Today’s article is focused on two men. Their names? Dee and Kelly. And, in a very odd – almost sinister – fashion they have a connection to the home of the Loch Ness Monster. They were John Dee and Edward Kelly. In my Final Events book of 2010, I described Dee as an “Elizabethan magician,” which he was. He was also someone who devised a Cabalistic language called the “Enochian Call.” As for Kelly, who was a good friend to Dee, he was an occultist and a medium, and someone who reputedly knew the secrets of ancient alchemy. Interestingly, none other than the legendary occultist and magician (and let’s not forget he was a poet and a mountain-climber, too) Aleister Crowley believed he was nothing less than the incarnation of Kelly. Interestingly, Crowley lived for a number of years at Boleskine House near the shores of Loch Ness, Scotland. Now, let’s get to the even greater weirdness.
Born Edward Talbot in 1555, Edward Kelly and his family originated in Ui Maine, Connacht, Ireland. As someone convicted of the crime of counterfeiting, Kelly had his ears violently sliced off as punishment. Although, few would ever know, since his hearing remained intact, he barely ever removed the black cap that was pulled down tight on his head, and he wore his hair long. Edward Kelly had intriguing associations: he spent much of his time digging into the worlds of the occult and alchemy, along with a man named Dr. John Dee. He, Dee, was a shadowy, Machiavellian character born in London in 1527 and someone who played a major role in the early years of the British Secret Service, which had been created by “spymaster” Sir Francis Walsingham. Dee was a student of both astrology and magic and possessed one of England’s largest libraries on the dark arts. He was a person one crossed at one’s peril.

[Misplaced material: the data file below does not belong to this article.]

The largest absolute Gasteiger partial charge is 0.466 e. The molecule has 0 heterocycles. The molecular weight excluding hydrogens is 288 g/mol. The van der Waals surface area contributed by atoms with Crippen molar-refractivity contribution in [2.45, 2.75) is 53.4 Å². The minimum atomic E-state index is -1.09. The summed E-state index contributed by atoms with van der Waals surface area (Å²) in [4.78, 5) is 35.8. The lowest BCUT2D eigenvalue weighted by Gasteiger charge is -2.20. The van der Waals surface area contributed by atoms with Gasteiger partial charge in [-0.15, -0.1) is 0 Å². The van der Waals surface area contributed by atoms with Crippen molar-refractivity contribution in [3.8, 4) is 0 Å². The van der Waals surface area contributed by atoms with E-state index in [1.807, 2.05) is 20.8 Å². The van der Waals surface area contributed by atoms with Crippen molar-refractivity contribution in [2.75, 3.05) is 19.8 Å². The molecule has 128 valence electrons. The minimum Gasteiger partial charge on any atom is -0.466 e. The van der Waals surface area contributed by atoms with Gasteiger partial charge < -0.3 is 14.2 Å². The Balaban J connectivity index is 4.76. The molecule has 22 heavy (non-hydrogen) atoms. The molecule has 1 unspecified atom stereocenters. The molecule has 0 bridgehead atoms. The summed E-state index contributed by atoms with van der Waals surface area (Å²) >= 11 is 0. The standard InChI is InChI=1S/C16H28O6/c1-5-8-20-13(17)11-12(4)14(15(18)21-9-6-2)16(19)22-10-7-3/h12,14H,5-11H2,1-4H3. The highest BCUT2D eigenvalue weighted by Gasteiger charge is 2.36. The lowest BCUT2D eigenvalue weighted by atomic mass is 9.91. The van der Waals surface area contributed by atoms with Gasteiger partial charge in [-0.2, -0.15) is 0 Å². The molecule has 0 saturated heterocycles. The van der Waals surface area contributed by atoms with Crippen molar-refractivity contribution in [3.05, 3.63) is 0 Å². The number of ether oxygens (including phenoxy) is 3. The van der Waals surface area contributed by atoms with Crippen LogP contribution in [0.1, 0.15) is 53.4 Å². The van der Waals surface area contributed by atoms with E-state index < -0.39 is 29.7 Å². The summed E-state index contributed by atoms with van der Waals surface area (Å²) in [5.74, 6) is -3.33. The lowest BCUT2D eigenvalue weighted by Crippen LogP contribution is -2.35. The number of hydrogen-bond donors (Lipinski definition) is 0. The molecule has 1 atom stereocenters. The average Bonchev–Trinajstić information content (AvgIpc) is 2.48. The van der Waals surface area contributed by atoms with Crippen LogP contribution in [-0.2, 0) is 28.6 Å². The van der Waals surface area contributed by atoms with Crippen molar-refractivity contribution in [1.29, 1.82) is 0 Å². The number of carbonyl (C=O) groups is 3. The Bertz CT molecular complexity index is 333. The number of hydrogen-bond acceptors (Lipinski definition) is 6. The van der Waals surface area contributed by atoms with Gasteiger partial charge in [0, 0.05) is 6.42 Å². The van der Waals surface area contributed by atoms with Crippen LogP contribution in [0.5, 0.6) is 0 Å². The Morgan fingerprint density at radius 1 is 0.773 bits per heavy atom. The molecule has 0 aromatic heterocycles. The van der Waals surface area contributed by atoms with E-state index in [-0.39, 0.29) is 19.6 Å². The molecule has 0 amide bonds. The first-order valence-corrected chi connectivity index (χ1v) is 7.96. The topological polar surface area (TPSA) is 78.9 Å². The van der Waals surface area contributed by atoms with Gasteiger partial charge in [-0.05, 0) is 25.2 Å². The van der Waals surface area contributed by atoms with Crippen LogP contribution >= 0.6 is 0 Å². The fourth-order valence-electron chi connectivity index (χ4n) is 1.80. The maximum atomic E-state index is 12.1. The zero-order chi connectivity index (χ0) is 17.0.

Now, we get to the matter of Ted Holiday, a devoted Nessie seeker of the 1960s and the 1970s, and someone who found himself immersed in the weirdness of Loch Ness, something that he addressed deeply in his book The Goblin Universe. As an example of the downright eerie strangeness that soon practically dominated Holiday’s every move, on one particular night in 1970 Holiday dined with an underwater engineer named Robert E. Love. He was a man deeply interested in the Nessie enigma. Also along for the dinner was an American friend of Love’s, a Dr. M. Dee. Holiday was deeply aware of the Dr. John Dee/Edward Kelly connection to the teachings of one-time Loch Ness resident Aleister Crowley. As a result, Holiday viewed this game of the name as some strange form of surreal, supernatural trickery. And, if trickery it was, it was far from over.
The American doctor came across as entirely normal and down to earth. That is, until the night came to a close. As the atmosphere took on a menacing nature, Dee leaned forward and whispered to Holiday that he had an ancestor of that same name, one who lived during the period when Queen Elizabeth I reigned. This was clearly a reference to John Dee, colleague of the occultist, Edward Kelly. The doctor knew this, he added, as he had spent much of his time in England researching his family-tree. Whether or not the words of the doctor were meant as a warning for Holiday to keep his nose out of things that didn’t concern him was never made clear, but Holiday most certainly took it that way. And the Dee connections didn’t end there.
One day, in 1971, Holiday was scouring the loch in the Achnahannet area when he suddenly noticed the yellowy form of three letters in the water. They were a “D,” an “E,” and one more “E”: Dee. They were caused by yellow sub-soil that had fallen into the loch, as a bulldozing crew worked to widen the stretch of road on which Holiday was standing. For Holiday this simply could not have been down to chance, even though he tried to convince himself that was exactly the truth of the matter. Holiday, hardly surprisingly, was plunged into ever-deepening paranoia. He died young in 1979. To say the Dee-Kelly situation is both weird and sinister is not an exaggeration!